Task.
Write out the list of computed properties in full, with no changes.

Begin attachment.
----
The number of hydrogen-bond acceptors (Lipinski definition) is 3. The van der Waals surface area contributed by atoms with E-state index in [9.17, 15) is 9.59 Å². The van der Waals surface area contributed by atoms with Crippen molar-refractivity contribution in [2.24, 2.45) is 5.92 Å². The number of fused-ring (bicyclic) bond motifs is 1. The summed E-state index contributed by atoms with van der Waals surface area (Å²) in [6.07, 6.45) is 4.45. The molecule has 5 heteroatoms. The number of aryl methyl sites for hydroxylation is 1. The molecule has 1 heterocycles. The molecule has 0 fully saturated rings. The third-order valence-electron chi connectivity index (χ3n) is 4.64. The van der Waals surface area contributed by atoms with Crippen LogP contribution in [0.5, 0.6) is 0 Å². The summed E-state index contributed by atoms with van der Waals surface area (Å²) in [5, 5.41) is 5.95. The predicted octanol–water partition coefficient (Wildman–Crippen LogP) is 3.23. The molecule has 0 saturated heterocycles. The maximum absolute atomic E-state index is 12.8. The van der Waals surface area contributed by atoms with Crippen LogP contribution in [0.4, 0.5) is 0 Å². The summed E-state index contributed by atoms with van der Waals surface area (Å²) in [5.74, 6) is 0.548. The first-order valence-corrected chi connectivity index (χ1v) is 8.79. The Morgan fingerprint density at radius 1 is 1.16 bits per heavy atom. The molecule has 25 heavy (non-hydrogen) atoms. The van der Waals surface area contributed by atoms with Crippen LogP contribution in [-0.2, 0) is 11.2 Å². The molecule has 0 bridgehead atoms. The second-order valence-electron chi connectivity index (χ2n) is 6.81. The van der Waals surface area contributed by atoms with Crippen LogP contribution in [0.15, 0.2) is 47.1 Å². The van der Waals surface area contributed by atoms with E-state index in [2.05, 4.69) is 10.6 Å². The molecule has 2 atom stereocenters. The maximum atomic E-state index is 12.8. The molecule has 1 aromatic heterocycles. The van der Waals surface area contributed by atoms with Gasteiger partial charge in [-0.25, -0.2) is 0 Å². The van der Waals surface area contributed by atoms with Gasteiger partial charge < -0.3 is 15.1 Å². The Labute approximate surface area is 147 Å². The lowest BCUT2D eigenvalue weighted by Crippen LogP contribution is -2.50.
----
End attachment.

The number of hydrogen-bond acceptors (Lipinski definition) is 3. The van der Waals surface area contributed by atoms with E-state index in [9.17, 15) is 9.59 Å². The van der Waals surface area contributed by atoms with Crippen molar-refractivity contribution in [2.24, 2.45) is 5.92 Å². The number of fused-ring (bicyclic) bond motifs is 1. The summed E-state index contributed by atoms with van der Waals surface area (Å²) in [6.07, 6.45) is 4.45. The molecule has 5 heteroatoms. The number of aryl methyl sites for hydroxylation is 1. The molecule has 1 heterocycles. The molecule has 0 fully saturated rings. The third-order valence-electron chi connectivity index (χ3n) is 4.64. The van der Waals surface area contributed by atoms with Crippen LogP contribution in [0.5, 0.6) is 0 Å². The summed E-state index contributed by atoms with van der Waals surface area (Å²) in [5, 5.41) is 5.95. The predicted octanol–water partition coefficient (Wildman–Crippen LogP) is 3.23. The molecule has 0 saturated heterocycles. The maximum absolute atomic E-state index is 12.8. The van der Waals surface area contributed by atoms with Crippen LogP contribution in [0.4, 0.5) is 0 Å². The summed E-state index contributed by atoms with van der Waals surface area (Å²) in [5.74, 6) is 0.548. The first-order valence-corrected chi connectivity index (χ1v) is 8.79. The Morgan fingerprint density at radius 1 is 1.16 bits per heavy atom. The molecule has 25 heavy (non-hydrogen) atoms. The van der Waals surface area contributed by atoms with Crippen LogP contribution in [-0.2, 0) is 11.2 Å². The molecule has 0 bridgehead atoms. The second-order valence-electron chi connectivity index (χ2n) is 6.81. The van der Waals surface area contributed by atoms with Crippen LogP contribution in [0.15, 0.2) is 47.1 Å². The van der Waals surface area contributed by atoms with E-state index in [2.05, 4.69) is 10.6 Å². The molecule has 2 atom stereocenters. The maximum atomic E-state index is 12.8. The molecule has 1 aromatic heterocycles. The van der Waals surface area contributed by atoms with Gasteiger partial charge in [-0.25, -0.2) is 0 Å². The van der Waals surface area contributed by atoms with Gasteiger partial charge < -0.3 is 15.1 Å². The Labute approximate surface area is 147 Å². The lowest BCUT2D eigenvalue weighted by Crippen LogP contribution is -2.50.